We report a patient with cutaneous sarcoidosis who developed hypothyroidism following 17 months of infliximab therapy. To our knowledge, this is the first reported case of hypothyroidism following infliximab administration. While it is possible that the patient’s hypothyroidism was unrelated to the use of infliximab, the time course and lack of alternative explanations make such an association plausible. We postulate that hypothyroidism in this patient may have been related to the development of autoantibodies to infliximab that triggered the development of an autoimmune thyroiditis. Regardless of the mechanism, we would encourage clinicians to keep the potential mechanisms of TNF- in mind when treating patients with TNF- antagonist medications.

1. Introduction

Infliximab is a tumor necrosis factor alpha (TNF- ) inhibitor that has been shown to have efficacy for sarcoidosis [13]. Potential adverse responses to infliximab include the production of anti-infliximab antibodies [4] and autoantibodies [5] and even the induction of autoimmune diseases [6]. With the established presence of TSH regulated TNF- receptors in human thyroid tissue [7], it is plausible that these adverse immune responses may affect thyroid function. We report a patient with cutaneous sarcoidosis who developed hypothyroidism of unknown cause following continued administration of infliximab.

2. Case Report

A 47-year-old white man with biopsy-confirmed sarcoidosis of the nasal sinuses was referred for skin lesions consistent with lupus pernio (disfiguring facial sarcoidosis). The lesions had worsened over the previous five years and were associated with significant nasal congestion. The lesions were initially treated with a six-month course of oral corticosteroids; however, the patient discontinued corticosteroids because of concern for potential side effects. Additionally, the lesions failed to improve with several months of mycophenolate therapy, 500 mg twice daily. His physical examination at presentation was remarkable for indurated violaceous to erythematous lupus pernio lesions on his nose.

The patient was treated with infliximab infusions 5 mg/kg at weeks 0, 2, and 6 and then every 6 weeks for his lupus pernio lesions. By the third infusion, he noticed a remarkable regression in both the lesions and associated nasal congestion. The frequency of his infliximab infusions was lengthened to once every eight weeks and his skin lesions completely resolved.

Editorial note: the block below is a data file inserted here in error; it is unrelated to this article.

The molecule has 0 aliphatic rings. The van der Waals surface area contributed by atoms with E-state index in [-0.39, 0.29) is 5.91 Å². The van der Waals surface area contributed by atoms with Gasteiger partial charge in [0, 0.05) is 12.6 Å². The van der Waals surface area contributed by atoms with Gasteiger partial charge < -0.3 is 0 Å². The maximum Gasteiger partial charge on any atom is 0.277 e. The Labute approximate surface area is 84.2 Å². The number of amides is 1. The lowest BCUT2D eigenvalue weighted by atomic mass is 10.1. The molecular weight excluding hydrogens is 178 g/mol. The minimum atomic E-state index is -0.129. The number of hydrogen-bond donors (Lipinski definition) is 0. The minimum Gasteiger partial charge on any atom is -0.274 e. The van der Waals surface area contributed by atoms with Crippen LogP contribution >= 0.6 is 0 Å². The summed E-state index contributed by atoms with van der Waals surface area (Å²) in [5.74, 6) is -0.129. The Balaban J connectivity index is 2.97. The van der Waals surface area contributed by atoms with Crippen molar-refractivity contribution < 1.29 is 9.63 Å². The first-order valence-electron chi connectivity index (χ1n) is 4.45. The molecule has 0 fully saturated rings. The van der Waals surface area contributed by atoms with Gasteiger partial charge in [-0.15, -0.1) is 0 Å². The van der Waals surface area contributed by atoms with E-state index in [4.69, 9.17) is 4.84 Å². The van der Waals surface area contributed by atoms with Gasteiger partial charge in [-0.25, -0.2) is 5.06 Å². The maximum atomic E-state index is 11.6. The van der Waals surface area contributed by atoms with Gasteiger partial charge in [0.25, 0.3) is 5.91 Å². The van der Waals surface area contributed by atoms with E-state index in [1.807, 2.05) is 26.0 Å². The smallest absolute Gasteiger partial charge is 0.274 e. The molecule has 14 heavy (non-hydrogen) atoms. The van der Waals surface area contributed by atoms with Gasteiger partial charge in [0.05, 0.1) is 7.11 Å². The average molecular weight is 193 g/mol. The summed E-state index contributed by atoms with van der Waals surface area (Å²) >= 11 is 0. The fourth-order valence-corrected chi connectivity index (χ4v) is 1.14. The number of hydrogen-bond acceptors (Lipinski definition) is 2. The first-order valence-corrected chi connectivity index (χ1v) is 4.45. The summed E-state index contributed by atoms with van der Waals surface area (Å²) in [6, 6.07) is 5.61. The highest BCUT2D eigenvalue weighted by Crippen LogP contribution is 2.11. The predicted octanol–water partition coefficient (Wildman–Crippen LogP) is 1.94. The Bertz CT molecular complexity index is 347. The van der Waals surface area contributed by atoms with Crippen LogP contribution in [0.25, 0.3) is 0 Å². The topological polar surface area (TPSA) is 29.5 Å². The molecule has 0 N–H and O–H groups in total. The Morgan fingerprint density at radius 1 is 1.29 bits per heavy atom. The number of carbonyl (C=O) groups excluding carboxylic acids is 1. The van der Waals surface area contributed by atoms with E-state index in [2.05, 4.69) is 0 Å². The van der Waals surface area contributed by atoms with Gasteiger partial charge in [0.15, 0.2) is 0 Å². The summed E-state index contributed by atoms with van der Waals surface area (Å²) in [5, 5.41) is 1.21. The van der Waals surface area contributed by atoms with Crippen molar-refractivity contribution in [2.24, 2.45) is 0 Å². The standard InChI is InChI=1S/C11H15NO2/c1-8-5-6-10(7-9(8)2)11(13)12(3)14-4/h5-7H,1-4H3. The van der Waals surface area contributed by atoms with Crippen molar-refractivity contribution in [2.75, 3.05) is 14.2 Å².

Seventeen months after initiating infliximab therapy, the patient developed muscle cramping, cold intolerance, a deeper voice, constipation, and nasal congestion. His lupus pernio lesions remained resolved. His resting heart rate was 58/minute and laboratory data was remarkable for a serum creatinine kinase of 410 IU/L, TSH of 137 mIU/L, and free T4 of 0.28 ng/L. An ultrasound of his thyroid showed mild areas of heterogeneity consistent with a chronic autoimmune thyroiditis. However, serum thyroid peroxidase and thyroglobulin antibodies were negative. He was placed on levothyroxine at 125 mcg/day. All his symptoms of hypothyroidism slowly resolved over a few months. Three months after starting levothyroxine therapy, his serum TSH level had fallen to 1.01 mIU/L. His infliximab infusions have been continued.

3. Discussion

We report a patient with multidrug resistant lupus pernio who developed a de novo condition of hypothyroidism following the administration of infliximab. While it is possible that the condition developed independently of infliximab administration, the negative blood work and timeline of occurrence are inconsistent with an isolated case of chronic lymphocytic (Hashimoto’s) thyroiditis or a sarcoid related granulomatous thyroid involvement, respectively.

TNF- has been shown to have varied effects on thyroid gland function. These include the presence of TNF- receptors in human thyroid tissue [7], TNF- induced inhibition of thyroid function in rats [8], elevated TNF- and its receptor in cases of hypothyroidism [9], a relationship between TNF- and exacerbations of pre-existing hypothyroidism [10], and the fact that infliximab decreases thyroid hormone replacement requirements in pre-existing hypothyroidism [11].

Infliximab is a chimeric antibody with a human and murine portion. Antibodies may develop into infliximab. Although the development of these antibodies may cause no significant medical problems, their formation may lead to adverse drug reactions, treatment failure [4], and the development of autoimmune diseases such as cutaneous vasculitis and lupus-like syndromes [6]. These antibodies typically occur after at least 3 to 6 months of infliximab therapy [12]. We postulate that this patient’s infliximab treatment may have led to the production of autoantibodies and, as a result, triggered the induction of an autoimmune thyroiditis. The time course of this patient’s hypothyroidism and lack of evidence of other causes of hypothyroidism support this postulation.

Regardless of the mechanism, our report remains the first to suggest the role of infliximab in the induction of a de novo case of hypothyroidism. We are unaware of any studies concerning thyroid function in sarcoidosis patients treated with infliximab or any other TNF- antagonists. We would encourage clinicians to keep the potential effects of TNF- antagonists on thyroid function including this postulated mechanism in mind when treating patients with infliximab and other TNF- antagonists.

Conflict of Interests

The authors have no conflict of interests and will receive no financial benefit from the publication of this paper.